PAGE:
I suffer from PCSD, or post-competition stress disorder. I am always extra stressed after competitions as I frantically try to catch up on the time I missed while I was away. And they are always “away”—competitions never come to Chicago. I make things even harder for myself by taking the cheapest way home, instead of the easiest or quickest way home. Many people I knew were home a few hours after the Skate Canada gala ended at 5pm on Sunday. I, on the other hand, did not get home until almost 9pm on Monday, after a grueling 9-hour drive from Toronto, and with only 10 hours to spare before I had to be back at work.
Of course, Skate Canada was worth it. It always is, and with the announcement of next year’s competition in Windsor, I am already planning on shooting for five Skate Canadas in a row.
Canadians at Skate Canada
In the most easily predicted result since, well, the week before, Tessa Virtue & Scott Moir (pictured, right) won their third Skate Canada title. Their impressive score of 178.34 ranked over 30 points ahead of the rest of the field, so it was not exactly a nail-biter. Despite close competitors, though, it was wonderful to see the champs in fine form. I was actually a little underwhelmed by their short dance, and by “home crowd” standards, the audience response was a bit tepid, too. The dance was the final program of the night, but it seemed like the only people who truly leapt to their feet were those who were also running towards the doors to beat the parking lot traffic. Don’t get me wrong—Tessa & Scott skated incredibly well, but I wasn’t blown away by their program and I didn’t find their chemistry to be as believable and mature as I would expect from one of the world’s best teams. I do appreciate that they didn’t just make this program a shortened version of last year’s free dance. While the music is mostly the same, some of the music has been remixed, and Scott said that it was a conscious effort to avoid having any of the same movements as last year’s program. However, I liked the opening to last year’s free dance better than this year’s windmill arms.
I was pretty blown away by their free dance, though. You might remember that I was a bit underwhelmed by their Finlandia performance, but seeing Funny Face live, even just in practice on the first day, really started to make me feel excited about what the weekend had in store for the Canadian favourites. Tessa wore her red competition dress in practice on Thursday, and I really think that it made a difference for me. It sounds a little silly, but the bright colour just made all of the choreography pop more. And in the competition on Sunday, their enthusiasm was absolutely electric. The program was so good for October. They have things to improve of course, but the faults are more a matter of small adjustments rather than actual mistakes. The dance flew by, and I was right with them for every second of it. We all were. The crowd leapt to their feet, Scott let out a patented SMo-fist-pump, and they were all smiles as they high-fived and embraced. I kind of wanted to hug the photographers sitting with me, too, but that might have been a little awkward.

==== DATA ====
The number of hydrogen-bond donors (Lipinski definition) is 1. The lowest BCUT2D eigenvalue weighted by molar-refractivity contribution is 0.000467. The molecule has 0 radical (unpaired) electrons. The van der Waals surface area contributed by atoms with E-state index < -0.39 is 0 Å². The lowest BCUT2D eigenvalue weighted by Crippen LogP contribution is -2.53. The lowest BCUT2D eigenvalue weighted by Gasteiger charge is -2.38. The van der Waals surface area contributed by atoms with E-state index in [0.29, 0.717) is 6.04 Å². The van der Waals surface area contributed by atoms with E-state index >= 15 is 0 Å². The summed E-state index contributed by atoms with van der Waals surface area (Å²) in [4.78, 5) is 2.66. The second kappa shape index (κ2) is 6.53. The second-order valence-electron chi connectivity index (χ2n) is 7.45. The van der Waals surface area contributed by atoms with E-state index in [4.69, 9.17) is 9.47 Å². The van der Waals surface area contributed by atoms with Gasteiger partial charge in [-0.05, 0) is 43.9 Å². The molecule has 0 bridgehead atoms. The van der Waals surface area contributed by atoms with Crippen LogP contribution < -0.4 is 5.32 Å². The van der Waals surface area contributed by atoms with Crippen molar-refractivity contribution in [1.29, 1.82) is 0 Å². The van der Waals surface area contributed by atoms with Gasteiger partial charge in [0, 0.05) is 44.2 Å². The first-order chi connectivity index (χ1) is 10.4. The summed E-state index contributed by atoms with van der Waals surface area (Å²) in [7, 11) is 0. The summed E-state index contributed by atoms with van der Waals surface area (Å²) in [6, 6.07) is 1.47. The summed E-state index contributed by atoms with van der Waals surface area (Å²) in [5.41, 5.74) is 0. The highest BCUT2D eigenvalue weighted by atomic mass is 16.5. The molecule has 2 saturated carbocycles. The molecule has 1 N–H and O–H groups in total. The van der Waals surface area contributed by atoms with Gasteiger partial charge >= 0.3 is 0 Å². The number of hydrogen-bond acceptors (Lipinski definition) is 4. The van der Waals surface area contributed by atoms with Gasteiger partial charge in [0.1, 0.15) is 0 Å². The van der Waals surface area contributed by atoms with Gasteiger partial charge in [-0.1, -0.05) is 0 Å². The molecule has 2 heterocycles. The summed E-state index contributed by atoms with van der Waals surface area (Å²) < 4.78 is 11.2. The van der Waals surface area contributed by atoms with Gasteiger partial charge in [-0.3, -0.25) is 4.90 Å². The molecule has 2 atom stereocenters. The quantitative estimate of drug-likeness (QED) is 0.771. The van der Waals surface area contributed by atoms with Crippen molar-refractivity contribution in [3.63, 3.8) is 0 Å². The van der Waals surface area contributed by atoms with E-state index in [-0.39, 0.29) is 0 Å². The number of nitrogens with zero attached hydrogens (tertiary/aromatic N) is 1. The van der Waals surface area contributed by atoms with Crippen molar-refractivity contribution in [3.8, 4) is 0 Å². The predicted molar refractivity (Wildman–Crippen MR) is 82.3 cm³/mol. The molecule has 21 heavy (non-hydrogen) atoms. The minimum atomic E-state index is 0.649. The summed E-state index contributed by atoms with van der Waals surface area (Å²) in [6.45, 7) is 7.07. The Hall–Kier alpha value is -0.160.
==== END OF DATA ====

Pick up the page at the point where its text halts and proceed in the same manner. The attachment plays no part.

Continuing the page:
“We shared a moment together,” Scott said later, in the press conference. Tessa talked about moments of improvisation, and even almost an hour after the performance, they were still radiant. Their program may have been a moment that they shared together, but a truly great team can invite an arena full of people into that moment, too.
Creating moments of their own in Mississauga were Kaitlyn Weaver & Andrew Poje, still on the rise after their fifth-place finish at Worlds last season. After a second-place ranking in the short dance and a close third in the free, they won the silver medal with a score of 155.99. I have enjoyed watching Kaitlyn & Andrew since the beginning (anyone else remember the JGP in Taipei, possibly the first JGP to be live-streamed?), but I saw a new team on the ice this weekend. They just looked so confident and much more powerful than they have in the past. I think that their material this year is better than what they have had in the past, too. Tessa & Scott’s short dance left me underwhelmed, but Kaitlyn & Andrew’s left me completely overwhelmed. They absolutely nailed the rhythm, the chemistry, the expression. It was just the right amount of over-the-top for Latin ice dance, and the dance felt like it was only a minute long.